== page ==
03-5c_trademark_inc_part1

03-5c_trademark_inc_part1 - Case 03-05 Trademark, Inc. Part...

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Case 03-05 Trademark, Inc. Part 1—Accounting Issues This case study is the first of a two-part Earnings Management Case. The purpose of Part 1 is to provide you with background information relating to Trademark, Inc. and raise several accounting and auditing issues affecting Trademark during the current fiscal year. The conclusions reached in this case study will be used in Part 2 — Misstatements & Materiality. Trademark, Inc., a public company, designs, manufactures, and distributes greeting cards, calendars, stationery, party goods, and specialty gift merchandise. Trademark operates through four divisions: Greeting Cards and Stationery, Calendars, Party Goods, and Specialty Gifts. In 1994, Trademark acquired a 100 percent interest in a Swiss company that manufactures and distributes similar products in Western Europe. Trademark has not integrated its operations on a global basis, and through fiscal year 1999, the Swiss company operated as a separate, wholly-owned subsidiary. Trademark operates five manufacturing plants in the U.S. Trademark’s primary customer base in both the U.S. and Europe consists of drug store and supermarket chains as well as specialty gift retailers. For its U.S. operations, Trademark maintains its inventory in both company-owned and public warehouses. Typically, Trademark’s shipping terms are FOB shipping point, and orders are shipped, if stock levels permit, to customers within 48 hours or upon completion of production. Trademark’s return policy allows customers to return damaged goods for a refund or credit within 30 days of shipment. The company began operations in 1981 and, after experiencing significant growth from fiscal years 1989 through 1991, offered its stock to the public in 1992. Trademark’s growth continued through fiscal year 1993. However, revenues were flat from fiscal years 1994 through 1997 (ignoring the acquisition of the Swiss company). In fiscal year 1998, Trademark’s revenues decreased. The schedule included as Exhibit 5-1-1 shows Trademark’s revenues for each of the past five fiscal years ending on June 30, along with other financial data. Trademark’s CFO, Rob Arnold, attributes the company’s growth rate through 1993 to its successful magazine and in-store marketing campaign led by Maxine Hartman, Vice President of Marketing. Mr. Arnold attributes the flat growth rate, beginning in fiscal year 1994, to increased competition from specialty companies and entertainment companies who began providing similar merchandise. Mr. Arnold cites the popularity of “electronic” greeting cards offered on the Internet for the decrease in revenues in 1998. Copyright 2001 Deloitte Development LLC All Rights Reserved.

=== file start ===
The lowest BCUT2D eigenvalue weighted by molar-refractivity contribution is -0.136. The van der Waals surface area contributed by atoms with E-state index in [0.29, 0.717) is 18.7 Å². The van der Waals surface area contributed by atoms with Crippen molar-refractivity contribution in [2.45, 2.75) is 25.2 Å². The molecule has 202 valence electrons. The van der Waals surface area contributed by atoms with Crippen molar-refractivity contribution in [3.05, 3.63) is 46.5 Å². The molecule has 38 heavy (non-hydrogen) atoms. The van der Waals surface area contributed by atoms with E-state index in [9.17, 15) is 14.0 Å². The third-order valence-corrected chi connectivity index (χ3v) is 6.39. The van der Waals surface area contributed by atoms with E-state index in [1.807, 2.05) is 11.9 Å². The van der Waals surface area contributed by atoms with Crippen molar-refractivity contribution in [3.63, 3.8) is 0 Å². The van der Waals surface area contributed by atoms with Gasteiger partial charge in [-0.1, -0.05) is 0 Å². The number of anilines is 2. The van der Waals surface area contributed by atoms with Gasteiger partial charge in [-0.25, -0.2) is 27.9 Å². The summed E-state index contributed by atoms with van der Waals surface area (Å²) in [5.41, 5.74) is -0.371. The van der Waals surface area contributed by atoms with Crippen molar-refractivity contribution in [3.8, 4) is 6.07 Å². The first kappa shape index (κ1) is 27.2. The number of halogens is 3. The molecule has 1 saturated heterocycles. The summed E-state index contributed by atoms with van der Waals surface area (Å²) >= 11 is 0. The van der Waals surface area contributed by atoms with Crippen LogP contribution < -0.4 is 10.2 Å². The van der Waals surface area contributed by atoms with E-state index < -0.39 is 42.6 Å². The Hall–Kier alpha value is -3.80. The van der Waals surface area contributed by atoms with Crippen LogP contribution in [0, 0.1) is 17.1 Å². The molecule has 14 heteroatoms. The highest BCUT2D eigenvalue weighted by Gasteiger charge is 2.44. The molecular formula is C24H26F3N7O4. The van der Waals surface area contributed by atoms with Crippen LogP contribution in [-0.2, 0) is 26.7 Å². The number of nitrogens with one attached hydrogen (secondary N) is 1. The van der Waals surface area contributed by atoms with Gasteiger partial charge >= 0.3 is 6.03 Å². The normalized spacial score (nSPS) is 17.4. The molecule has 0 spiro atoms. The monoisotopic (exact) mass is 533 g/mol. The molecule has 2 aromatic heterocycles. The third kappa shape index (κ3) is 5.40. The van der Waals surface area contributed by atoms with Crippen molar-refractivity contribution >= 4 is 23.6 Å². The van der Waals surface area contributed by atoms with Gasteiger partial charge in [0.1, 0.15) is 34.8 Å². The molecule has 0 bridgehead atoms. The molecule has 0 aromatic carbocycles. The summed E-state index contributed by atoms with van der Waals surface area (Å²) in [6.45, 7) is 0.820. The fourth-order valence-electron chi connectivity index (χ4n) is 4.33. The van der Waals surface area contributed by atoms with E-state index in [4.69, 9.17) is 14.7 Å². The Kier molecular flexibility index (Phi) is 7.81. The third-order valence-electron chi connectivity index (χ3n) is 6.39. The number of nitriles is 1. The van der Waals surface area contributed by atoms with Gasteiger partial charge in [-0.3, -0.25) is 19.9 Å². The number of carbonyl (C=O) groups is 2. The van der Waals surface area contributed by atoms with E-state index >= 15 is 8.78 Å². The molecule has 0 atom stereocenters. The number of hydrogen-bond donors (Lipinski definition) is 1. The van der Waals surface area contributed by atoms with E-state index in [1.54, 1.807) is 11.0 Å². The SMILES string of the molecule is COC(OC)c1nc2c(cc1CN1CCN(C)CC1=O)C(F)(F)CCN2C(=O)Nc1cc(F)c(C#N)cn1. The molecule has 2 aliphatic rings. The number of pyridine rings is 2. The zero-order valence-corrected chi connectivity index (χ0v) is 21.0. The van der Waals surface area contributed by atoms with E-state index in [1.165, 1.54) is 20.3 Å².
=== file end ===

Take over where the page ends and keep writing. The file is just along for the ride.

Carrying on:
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Case 03-05: Trademark, Inc.—Part 1 Page 2 Mr. Arnold recently engaged Munney, Groughs, & Treez, an investment banking company, to evaluate Trademark’s financing options. The company and its advisors are currently exploring the possibility of a public debt offering in the near future. Trademark
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03-5c_trademark_inc_part1 - Case 03-05 Trademark, Inc. Part...

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